Ntozake Shange is this year's recipient of the City College of New York's Langston Hughes Medal, which recognizes "highly distinguished writers from throughout the African American diaspora for their impressive works of poetry, fiction, drama, autobiography and critical essays that help to celebrate the memory and tradition of Langston Hughes." She will receive the award November 17 during the Langston Hughes Festival.
Shange has written 15 plays, 19 poetry collections, six novels, five children's books, three collections of essays, and a memoir called Lost in Language & Sound. Her landmark theater piece For Colored Girls Who Have Considered Suicide/ When the Rainbow Is Enuf was a Broadway success in 1976-1977 and won an Obie while still off-Broadway at the Public Theater. For Colored Girls... has been performed continuously since then both in the U.S. and abroad, has remained in print since its publication in 1974 and was made into a movie by Tyler Perry in 2010.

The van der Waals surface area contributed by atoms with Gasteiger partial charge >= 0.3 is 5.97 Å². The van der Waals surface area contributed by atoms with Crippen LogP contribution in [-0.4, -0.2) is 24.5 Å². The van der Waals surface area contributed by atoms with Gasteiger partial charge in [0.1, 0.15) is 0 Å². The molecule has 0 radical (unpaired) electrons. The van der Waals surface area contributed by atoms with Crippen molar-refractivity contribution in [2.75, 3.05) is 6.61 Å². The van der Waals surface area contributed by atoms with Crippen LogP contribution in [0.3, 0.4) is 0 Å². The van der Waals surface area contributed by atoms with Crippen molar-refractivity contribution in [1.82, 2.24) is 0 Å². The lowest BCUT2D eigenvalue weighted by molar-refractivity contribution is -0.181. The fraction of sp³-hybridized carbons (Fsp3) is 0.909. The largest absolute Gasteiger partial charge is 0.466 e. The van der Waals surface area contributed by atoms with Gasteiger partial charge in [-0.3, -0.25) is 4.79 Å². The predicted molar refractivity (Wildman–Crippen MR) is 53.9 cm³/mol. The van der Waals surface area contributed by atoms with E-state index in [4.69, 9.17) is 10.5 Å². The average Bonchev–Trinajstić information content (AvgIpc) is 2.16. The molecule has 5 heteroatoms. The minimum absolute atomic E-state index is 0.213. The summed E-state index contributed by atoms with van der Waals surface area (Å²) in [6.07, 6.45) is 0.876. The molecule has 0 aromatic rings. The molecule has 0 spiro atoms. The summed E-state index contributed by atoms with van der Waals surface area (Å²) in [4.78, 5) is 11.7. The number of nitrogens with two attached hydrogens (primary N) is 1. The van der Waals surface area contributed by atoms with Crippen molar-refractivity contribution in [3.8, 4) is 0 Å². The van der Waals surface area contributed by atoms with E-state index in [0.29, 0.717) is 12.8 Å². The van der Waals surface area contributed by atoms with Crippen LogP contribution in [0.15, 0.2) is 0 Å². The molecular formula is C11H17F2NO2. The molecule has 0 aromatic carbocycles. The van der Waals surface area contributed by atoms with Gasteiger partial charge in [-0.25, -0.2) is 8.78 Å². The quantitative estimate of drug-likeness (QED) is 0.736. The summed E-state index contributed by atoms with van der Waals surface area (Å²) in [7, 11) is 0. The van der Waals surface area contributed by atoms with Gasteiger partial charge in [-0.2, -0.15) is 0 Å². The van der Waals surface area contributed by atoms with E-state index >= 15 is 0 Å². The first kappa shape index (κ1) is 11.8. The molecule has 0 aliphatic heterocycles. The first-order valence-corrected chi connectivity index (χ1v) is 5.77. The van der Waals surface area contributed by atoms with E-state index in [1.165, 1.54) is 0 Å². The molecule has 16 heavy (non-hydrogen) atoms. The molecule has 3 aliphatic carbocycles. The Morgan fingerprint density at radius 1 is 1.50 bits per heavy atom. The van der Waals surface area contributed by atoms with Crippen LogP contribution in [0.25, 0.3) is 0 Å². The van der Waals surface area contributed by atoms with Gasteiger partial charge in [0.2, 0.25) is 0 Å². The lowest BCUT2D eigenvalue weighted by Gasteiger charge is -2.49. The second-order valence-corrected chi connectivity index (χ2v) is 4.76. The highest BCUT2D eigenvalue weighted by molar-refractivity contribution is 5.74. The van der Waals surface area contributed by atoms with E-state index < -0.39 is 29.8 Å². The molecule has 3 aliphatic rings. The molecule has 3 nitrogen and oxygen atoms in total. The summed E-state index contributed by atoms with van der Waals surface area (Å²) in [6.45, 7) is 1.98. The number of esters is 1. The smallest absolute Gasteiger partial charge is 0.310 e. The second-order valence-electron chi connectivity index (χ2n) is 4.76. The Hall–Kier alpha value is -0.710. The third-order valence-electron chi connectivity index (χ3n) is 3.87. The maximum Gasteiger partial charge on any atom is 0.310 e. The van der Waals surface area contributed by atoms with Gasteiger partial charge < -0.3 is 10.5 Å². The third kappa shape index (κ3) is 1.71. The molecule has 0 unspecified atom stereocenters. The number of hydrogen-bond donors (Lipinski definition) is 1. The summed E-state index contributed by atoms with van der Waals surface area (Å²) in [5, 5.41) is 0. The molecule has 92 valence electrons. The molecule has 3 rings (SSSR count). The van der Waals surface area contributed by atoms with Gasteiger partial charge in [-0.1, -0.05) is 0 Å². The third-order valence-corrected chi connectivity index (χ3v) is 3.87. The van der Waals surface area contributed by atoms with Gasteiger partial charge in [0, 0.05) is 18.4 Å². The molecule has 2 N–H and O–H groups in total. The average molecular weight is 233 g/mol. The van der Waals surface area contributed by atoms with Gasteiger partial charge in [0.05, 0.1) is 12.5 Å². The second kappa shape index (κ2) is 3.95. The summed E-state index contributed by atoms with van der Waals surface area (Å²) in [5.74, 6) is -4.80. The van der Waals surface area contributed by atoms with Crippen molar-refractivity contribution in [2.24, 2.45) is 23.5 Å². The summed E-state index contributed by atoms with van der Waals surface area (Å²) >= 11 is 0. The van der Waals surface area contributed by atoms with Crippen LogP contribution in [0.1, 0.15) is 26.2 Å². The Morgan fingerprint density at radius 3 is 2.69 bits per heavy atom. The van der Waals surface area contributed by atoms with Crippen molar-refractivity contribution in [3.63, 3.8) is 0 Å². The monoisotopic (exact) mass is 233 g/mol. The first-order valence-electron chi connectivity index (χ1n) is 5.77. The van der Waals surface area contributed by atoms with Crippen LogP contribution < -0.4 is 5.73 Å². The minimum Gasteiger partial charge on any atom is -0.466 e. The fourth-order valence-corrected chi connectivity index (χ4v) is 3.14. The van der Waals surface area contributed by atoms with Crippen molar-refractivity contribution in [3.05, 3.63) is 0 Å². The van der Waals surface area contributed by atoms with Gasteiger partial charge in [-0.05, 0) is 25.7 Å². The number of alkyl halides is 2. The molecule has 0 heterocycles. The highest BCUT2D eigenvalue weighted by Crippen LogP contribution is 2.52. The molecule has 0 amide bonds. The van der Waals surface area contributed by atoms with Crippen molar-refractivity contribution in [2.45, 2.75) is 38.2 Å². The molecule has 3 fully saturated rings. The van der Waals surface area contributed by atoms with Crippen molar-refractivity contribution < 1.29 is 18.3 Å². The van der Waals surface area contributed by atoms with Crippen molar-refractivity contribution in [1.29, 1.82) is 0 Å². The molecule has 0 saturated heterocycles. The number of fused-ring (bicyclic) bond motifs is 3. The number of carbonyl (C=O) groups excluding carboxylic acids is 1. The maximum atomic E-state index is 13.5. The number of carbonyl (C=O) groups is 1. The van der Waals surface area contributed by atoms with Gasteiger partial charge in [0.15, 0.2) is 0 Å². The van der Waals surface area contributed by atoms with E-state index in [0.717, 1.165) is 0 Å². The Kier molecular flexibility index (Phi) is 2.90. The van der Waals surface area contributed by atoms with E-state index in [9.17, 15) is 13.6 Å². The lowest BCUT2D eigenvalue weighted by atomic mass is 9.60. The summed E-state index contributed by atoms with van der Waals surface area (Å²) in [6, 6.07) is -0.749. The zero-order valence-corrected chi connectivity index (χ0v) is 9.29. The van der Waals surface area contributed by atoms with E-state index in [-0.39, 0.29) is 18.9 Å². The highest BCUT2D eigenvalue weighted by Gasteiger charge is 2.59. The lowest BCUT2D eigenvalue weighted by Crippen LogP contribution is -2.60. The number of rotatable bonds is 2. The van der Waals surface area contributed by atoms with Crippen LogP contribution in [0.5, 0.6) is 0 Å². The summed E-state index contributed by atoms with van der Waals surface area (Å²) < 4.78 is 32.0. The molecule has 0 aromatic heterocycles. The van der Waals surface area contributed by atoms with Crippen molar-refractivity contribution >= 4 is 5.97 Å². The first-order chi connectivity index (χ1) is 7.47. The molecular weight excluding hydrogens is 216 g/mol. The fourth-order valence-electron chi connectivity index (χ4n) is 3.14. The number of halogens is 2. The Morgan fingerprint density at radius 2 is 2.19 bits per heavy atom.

Retha Powers, director of the Langston Hughes Festival, said that Shange "is one of America's greatest living writers--an acknowledged master in the genres of drama, fiction, memoir, and poetry. Shange was raised mainly in Trenton, N.J., and St. Louis, Mo. In her childhood, she was affected deeply by the Civil Rights Movement and forced school busing. Later, attending Barnard College in the late 1960s, she came under the influence of a wide variety of radical movements, including the antiwar Vietnam protests, feminism, the black arts and black liberation movements, the Puerto Rican liberation movement, and the Sixties sexual revolution. She later became a voice for these social justice movements, but above all she spoke for, and in fact embodied, the ongoing struggle of black women for equality, dignity, and respect for their enormous contribution to human culture."